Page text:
The first is the written Constitution that guides my typical reader. The second is a warped and soiled Constitution enabled by the 17th and scotus that birthed, from abuse of the 1964 Civil Rights Act, and a wild Equal Employment Opportunity Commission, a second society of abortion barbarians, diversity-is-our-strength fools, economic equality at any cost radicals, and homosexual, racial, LGBTQ, gender fluid tribes that look upon you and me as hopeless racists unworthy of free association who are only fit for reeducation camps.

Even our popularly elected Congress did not and would never consider passing any of these outrages into law.

Just as justice Roger Taney earned eternal infamy when he denied that “all men are created equal” applied to black men, so too will history tag “sweet mystery of life” justice Anthony Kennedy for his fifth vote to constitutionalize homosexual marriage.

So, when you wonder what happened, when you wonder why you are powerless to stop school indoctrination of your kids or grandkids in the joys of rump-rodeo, thank an untethered scotus enabled by a neutered, elected senate too frightened to do its 14th Amendment duty.

2 thoughts on “A Different Take on Federalism Part II

  1. Dale Leitzke

    Your opinions are certainly worthy of respect and well stated. My perspective is summarized in the question ‘ What would our founding fathers do? We have some points of agreement and some points of disagreement. SCOTUS has received criticism from differing sides of the political spectrum. Each side points out rulings that seem more like legislating from the bench than constitutional jurisprudence. Perhaps those hot-button issues like abortion, gay rights, and gun rights should not be left to the courts.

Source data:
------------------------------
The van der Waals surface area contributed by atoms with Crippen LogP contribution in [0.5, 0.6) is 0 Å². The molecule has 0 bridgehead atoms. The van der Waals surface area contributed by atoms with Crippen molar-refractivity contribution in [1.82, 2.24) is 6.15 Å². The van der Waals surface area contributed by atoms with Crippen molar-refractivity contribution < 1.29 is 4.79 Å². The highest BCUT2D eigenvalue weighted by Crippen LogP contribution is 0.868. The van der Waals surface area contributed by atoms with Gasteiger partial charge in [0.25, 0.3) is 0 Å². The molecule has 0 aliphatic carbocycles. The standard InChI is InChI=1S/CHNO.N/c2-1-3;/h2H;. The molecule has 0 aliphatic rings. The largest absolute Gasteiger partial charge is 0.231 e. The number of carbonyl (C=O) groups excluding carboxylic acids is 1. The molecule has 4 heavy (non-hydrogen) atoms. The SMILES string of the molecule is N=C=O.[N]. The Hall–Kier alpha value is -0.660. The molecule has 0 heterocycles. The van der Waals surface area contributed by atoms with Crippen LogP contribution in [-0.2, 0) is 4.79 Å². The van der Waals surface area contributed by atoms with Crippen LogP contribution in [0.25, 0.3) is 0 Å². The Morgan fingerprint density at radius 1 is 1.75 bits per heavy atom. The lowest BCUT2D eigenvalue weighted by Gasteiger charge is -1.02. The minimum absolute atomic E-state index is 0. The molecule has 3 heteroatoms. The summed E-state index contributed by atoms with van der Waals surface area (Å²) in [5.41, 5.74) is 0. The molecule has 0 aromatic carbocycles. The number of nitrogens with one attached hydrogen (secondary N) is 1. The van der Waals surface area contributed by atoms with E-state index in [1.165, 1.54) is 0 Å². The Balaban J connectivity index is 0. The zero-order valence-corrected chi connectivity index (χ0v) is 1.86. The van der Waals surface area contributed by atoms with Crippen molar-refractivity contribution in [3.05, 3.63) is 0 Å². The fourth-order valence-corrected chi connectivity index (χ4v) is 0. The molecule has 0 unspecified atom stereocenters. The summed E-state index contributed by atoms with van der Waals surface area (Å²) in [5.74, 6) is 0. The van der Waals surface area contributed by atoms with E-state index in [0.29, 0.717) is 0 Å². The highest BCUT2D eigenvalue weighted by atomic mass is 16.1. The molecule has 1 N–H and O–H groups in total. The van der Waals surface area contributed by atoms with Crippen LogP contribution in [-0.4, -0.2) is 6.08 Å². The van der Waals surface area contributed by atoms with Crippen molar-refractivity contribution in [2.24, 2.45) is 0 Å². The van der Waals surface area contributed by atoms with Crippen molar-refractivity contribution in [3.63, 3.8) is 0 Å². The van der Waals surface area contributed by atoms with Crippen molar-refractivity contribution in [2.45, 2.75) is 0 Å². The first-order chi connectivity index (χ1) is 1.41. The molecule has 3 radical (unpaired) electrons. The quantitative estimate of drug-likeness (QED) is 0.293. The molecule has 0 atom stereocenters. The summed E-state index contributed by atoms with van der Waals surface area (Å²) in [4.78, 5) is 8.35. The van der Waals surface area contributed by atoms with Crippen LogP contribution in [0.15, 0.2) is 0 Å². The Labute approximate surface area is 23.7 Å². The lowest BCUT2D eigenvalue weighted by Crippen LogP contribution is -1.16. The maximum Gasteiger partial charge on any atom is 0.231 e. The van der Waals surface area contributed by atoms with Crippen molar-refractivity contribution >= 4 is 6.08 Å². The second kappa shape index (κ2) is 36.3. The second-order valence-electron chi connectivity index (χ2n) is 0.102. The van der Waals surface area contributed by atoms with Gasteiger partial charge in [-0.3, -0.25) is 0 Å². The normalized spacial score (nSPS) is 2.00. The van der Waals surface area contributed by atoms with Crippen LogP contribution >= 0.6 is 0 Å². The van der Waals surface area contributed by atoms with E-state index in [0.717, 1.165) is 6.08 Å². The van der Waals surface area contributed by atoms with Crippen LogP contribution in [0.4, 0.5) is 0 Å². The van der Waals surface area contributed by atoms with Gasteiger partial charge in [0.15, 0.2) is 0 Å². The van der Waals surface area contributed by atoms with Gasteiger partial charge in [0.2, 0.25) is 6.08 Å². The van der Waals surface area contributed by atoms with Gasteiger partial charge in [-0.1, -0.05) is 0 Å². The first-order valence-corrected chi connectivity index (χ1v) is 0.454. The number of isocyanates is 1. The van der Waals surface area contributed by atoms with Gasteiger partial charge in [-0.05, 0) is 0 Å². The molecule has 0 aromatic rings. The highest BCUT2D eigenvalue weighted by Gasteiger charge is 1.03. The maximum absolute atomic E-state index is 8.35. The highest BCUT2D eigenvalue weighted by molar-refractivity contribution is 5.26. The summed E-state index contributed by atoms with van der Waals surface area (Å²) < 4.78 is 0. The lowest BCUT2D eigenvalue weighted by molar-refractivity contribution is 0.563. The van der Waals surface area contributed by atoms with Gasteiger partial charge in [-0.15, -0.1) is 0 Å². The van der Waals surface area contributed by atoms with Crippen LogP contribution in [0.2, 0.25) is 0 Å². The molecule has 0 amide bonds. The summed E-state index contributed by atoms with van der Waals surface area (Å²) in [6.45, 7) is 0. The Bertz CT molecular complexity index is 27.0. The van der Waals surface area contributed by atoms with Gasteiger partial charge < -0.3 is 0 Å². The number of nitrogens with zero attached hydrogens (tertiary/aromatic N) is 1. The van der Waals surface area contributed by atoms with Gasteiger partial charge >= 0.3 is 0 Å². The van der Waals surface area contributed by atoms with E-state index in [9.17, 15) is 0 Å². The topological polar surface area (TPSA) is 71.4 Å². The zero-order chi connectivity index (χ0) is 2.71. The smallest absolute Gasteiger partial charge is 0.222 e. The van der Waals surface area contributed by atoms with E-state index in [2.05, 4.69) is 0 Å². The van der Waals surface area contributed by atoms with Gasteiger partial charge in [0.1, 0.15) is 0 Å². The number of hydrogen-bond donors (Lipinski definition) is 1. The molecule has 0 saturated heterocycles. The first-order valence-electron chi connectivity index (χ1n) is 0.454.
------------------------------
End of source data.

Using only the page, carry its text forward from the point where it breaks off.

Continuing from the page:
And Congress is scared to death of touching these issue for fear of political reprisal from one side or the other.

    Would the Founders object to partial oversight of SCOTUS with Congress having the power to overrule at their political peril?

    A better balance of power can be achieved.

    Your educated reply would be appreciated.

    1. Rodney Dodsworth Post author

      I’m not sure I can do your thoughts justice without writing another squib! What would our Founders do? Your opinion is as informed as mine, but here goes. I suspect they would lament the conflation of consent of the governed with a purely popularly derived Congress. The first attempts to democratize the senate occurred in the 1830s. Young Abraham Lincoln himself noted the decline in recognition of first principles. So, the ripple that started in the 1830s grew to a tidal wave by 1910. Some states instructed their senators to support the 17th Amendment! Senator George Hoar of MA wasn’t alone when he feared the people were about to make a mistake whose effects would be proven deadly. Among them, he predicted a movement to directly elect Presidents. At a minimum, he worried about the sorts of bills that a democratically elected senate would pass. He was right. Today, there isn’t a dimes worth of difference between the rants of Pelosi and Schumer.

      As for oversight of congress, repeal of the 17th Amendment would eventually put scotus back to where it belongs. I’m not in much favor of band-aids short of repeal.

      Best Regards, Rod